The Arab revolutions that promised to overturn the illegitimate regimes that ruled the Muslim world for decades are not over. Syria is presently suffering terribly as a dynastic dictator carries out a brutal crackdown against his own people. Government attacks have been going on for over 10 months and have killed over 5,000 innocent civilians. Just today, at least 44 innocents were killed as regime troops attacked a city with mortars.
Over the weekend, a UN resolution against the regime was defeated when it was vetoed by Russia and China. The UN resolution backed by the West was not a Western plan for imperialism, it was supporting a plan dictated by the Arab league – Muslim countries that know very intimately the history of Western colonialism and meddling. It should be noted that Pakistan supported the resolution alongside the Americans.
In another Muslim country, another attempt to turn back the tide of democratic change is taking place. In Egypt, the first free elections in decades allowed the people to elect their own leaders and even gave religious parties the opportunity to openly enter politics. Unfortunately, the military has been dragging its feet in letting go of power, and pro-democracy protestors have taken to the streets only to be attacked by their own military.
When religious parties won Egypt’s elections, many expected the Americans to step in and support the military in an anti-Islamic crackdown. But something funny happened. Instead of supporting the military against the religious parties as they had done in the past, the Americans supported the Egyptian people. Egypt’s military has reacted by arresting Americans working for pro-democracy NGOs.
These stories are fascinating to me because they suggest the possibility of a revolutionary change in the direction of world history. Muslim political history went wildly off course in 1953 when the CIA overthrew the democratic government of Iran. Throughout the Cold War, the nation that supposedly supported democracy actually supported vicious dictators in Muslim countries in an effort to ‘contain’ communism.
American support for dictators resulted in suffering across the Muslim world. After a while, it resulted in suffering across the West also. Jihadi groups like al Qaeda struck out against Western countries for their support of the illegitimate regimes that they believed were preventing them from creating a new Khilafat across the Middle East. The West responded to these attacks by supporting the illegitimate regimes even more, creating even more resentment among the people.
Despite the West’s fears, a new jihadi Khilafat was never going to rise up. Majority of Muslims didn’t want to get rid of dictators in military uniforms only to replace them with dictators wearing clerical robes. The people wanted to be left alone to rule themselves according to their own laws and their own customs. They wanted the democracy that was taking root in 1953 before history went wildly off course.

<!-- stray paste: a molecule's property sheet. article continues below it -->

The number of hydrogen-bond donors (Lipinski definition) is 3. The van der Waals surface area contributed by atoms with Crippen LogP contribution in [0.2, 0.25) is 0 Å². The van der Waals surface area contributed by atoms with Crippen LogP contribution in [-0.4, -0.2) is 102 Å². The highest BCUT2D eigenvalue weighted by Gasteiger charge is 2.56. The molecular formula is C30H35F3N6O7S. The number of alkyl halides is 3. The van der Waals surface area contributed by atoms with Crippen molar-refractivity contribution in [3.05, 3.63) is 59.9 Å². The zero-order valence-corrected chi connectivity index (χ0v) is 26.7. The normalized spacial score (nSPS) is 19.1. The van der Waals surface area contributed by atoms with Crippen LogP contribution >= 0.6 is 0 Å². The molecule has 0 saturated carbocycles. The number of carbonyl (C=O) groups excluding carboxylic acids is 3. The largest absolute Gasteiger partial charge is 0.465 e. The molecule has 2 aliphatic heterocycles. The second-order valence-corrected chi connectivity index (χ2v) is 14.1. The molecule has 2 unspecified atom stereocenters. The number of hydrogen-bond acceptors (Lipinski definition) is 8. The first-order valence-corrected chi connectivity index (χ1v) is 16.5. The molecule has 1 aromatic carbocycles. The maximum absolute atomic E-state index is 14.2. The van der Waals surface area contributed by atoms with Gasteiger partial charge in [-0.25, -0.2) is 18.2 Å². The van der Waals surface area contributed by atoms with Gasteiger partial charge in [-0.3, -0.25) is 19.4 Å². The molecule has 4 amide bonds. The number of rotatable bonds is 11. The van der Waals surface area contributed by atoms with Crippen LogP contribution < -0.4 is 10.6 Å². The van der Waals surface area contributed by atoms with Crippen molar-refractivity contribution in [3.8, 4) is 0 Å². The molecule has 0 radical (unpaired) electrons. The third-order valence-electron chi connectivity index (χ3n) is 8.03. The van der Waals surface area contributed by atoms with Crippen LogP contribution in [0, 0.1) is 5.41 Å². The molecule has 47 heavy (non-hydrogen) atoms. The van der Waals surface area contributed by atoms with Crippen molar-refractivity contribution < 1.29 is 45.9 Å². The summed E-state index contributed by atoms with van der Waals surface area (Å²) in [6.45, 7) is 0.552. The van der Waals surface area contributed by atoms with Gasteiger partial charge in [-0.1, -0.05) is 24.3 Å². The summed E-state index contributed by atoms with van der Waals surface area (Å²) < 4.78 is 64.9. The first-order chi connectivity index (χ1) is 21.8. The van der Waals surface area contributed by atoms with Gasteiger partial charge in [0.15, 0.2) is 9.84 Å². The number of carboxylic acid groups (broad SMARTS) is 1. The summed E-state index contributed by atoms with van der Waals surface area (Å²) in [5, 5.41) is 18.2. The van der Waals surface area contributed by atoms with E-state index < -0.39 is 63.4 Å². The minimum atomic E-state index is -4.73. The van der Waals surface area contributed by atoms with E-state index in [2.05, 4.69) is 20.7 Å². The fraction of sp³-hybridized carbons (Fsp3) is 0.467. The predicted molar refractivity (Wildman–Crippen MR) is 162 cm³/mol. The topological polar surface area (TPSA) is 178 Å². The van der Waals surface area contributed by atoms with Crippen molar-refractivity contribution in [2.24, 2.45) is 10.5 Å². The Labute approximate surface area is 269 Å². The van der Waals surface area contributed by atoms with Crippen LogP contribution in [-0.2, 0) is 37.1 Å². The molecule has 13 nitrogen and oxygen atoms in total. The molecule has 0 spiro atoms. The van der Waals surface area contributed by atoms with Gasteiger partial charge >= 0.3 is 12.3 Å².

The Arab Spring, then, was inevitable. What was not known was how the West would react. Would they repeat their past behaviour and support illegitimate regimes in a Quixotic quest for ‘stability’? Or would they return to their supposed principles and support the wishes of the people? Recent events provide real reason to hope that the answer is, finally, a return to principles and the support of the people.
History takes a long time to unfold. In the past, the West and especially America has made policies based on short-term thinking. Though it may seem strange, American support for dictators in the Middle East was based on the same short-term thinking as their support for the Mujahideen in Afghanistan. But this short-term strategy brought long-term problems. Just as it takes 100 lies to tell 1 lie, so it takes 100 short-term policies to enforce 1 short-term policy.
Today, the Americans are throwing their weight behind Arab League plans for a political transition in Syria, and they are supporting the democratic elections in Egypt even after those elections returned a victory for the religious parties. These decisions might not be in the short-term best interests of American policy, but they could signal the turning of the tide away from short-term thinking to long-term thinking by the world’s super power. If this is the case, we could see 2012 as the year not of an Arab spring, but a global democratic spring.
Talk of ‘carrots and sticks’ is often used when discussing American attempts to influence Pakistan’s foreign policy. We have always considered our own carrots to be our willingness to help the Americans in Afghanistan or against India when they were with the Soviet Union during the Cold War. But what now? Today we have an opportunity to increase our influence with the ‘carrot and stick’ of our support for them in return for their support for Muslim democracy.
We can bring the Taliban to the table in Afghanistan and help negotiate an end to the war that allows the Americans to leave without losing their pride. In return, we should ask not for aid or weapons, but for continued American support for democracy in Syria, Egypt, and other Muslim countries.
Experts debate what shared interests Pakistan and America could possibly have. If the Americans are serious about turning over a new leaf and supporting Muslim democracy, that is certainly one shared interest that our countries share. And it’s not a bad starting point for developing a relationship based on mutual respect that Ambassador Sherry Rehman spoke about recently. More importantly, though, we have the opportunity to help put history back on track and serve our proper role as a guide for democracy in the Muslim world.